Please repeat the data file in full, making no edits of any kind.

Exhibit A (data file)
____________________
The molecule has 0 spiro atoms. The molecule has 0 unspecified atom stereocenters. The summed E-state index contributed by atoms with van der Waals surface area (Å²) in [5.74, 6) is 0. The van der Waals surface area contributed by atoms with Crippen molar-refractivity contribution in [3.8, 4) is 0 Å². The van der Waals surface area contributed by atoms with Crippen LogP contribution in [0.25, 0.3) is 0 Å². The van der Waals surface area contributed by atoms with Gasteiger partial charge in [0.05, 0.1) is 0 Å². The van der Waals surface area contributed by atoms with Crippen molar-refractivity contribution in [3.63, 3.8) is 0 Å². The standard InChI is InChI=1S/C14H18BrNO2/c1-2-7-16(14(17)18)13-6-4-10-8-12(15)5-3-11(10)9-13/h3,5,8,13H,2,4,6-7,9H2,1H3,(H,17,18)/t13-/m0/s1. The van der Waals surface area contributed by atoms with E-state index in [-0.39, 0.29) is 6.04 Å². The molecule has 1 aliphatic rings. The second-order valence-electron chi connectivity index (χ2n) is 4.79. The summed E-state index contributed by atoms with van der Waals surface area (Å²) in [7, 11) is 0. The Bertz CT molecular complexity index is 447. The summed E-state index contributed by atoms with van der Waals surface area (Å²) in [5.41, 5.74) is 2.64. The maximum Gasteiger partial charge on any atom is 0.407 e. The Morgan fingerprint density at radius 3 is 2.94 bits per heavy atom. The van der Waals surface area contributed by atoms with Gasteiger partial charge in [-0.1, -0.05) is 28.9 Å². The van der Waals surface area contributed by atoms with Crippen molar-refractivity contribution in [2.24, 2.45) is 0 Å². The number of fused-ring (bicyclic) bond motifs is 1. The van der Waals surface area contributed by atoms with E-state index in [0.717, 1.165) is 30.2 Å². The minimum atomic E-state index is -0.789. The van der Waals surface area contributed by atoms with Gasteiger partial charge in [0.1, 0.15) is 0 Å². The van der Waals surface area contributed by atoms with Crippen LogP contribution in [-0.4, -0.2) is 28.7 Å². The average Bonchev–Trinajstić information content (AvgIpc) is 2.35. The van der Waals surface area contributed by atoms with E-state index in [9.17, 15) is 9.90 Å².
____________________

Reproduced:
The molecule has 0 spiro atoms. The molecule has 0 unspecified atom stereocenters. The summed E-state index contributed by atoms with van der Waals surface area (Å²) in [5.74, 6) is 0. The van der Waals surface area contributed by atoms with Crippen molar-refractivity contribution in [3.8, 4) is 0 Å². The van der Waals surface area contributed by atoms with Crippen LogP contribution in [0.25, 0.3) is 0 Å². The van der Waals surface area contributed by atoms with Gasteiger partial charge in [0.05, 0.1) is 0 Å². The van der Waals surface area contributed by atoms with Crippen molar-refractivity contribution in [3.63, 3.8) is 0 Å². The standard InChI is InChI=1S/C14H18BrNO2/c1-2-7-16(14(17)18)13-6-4-10-8-12(15)5-3-11(10)9-13/h3,5,8,13H,2,4,6-7,9H2,1H3,(H,17,18)/t13-/m0/s1. The van der Waals surface area contributed by atoms with E-state index in [-0.39, 0.29) is 6.04 Å². The molecule has 1 aliphatic rings. The second-order valence-electron chi connectivity index (χ2n) is 4.79. The summed E-state index contributed by atoms with van der Waals surface area (Å²) in [7, 11) is 0. The Bertz CT molecular complexity index is 447. The summed E-state index contributed by atoms with van der Waals surface area (Å²) in [5.41, 5.74) is 2.64. The maximum Gasteiger partial charge on any atom is 0.407 e. The Morgan fingerprint density at radius 3 is 2.94 bits per heavy atom. The van der Waals surface area contributed by atoms with Gasteiger partial charge in [-0.1, -0.05) is 28.9 Å². The van der Waals surface area contributed by atoms with Crippen molar-refractivity contribution in [2.24, 2.45) is 0 Å². The number of fused-ring (bicyclic) bond motifs is 1. The van der Waals surface area contributed by atoms with E-state index in [0.717, 1.165) is 30.2 Å². The minimum atomic E-state index is -0.789. The van der Waals surface area contributed by atoms with Gasteiger partial charge in [0.1, 0.15) is 0 Å². The van der Waals surface area contributed by atoms with Crippen LogP contribution in [-0.4, -0.2) is 28.7 Å². The average Bonchev–Trinajstić information content (AvgIpc) is 2.35. The van der Waals surface area contributed by atoms with E-state index in [9.17, 15) is 9.90 Å².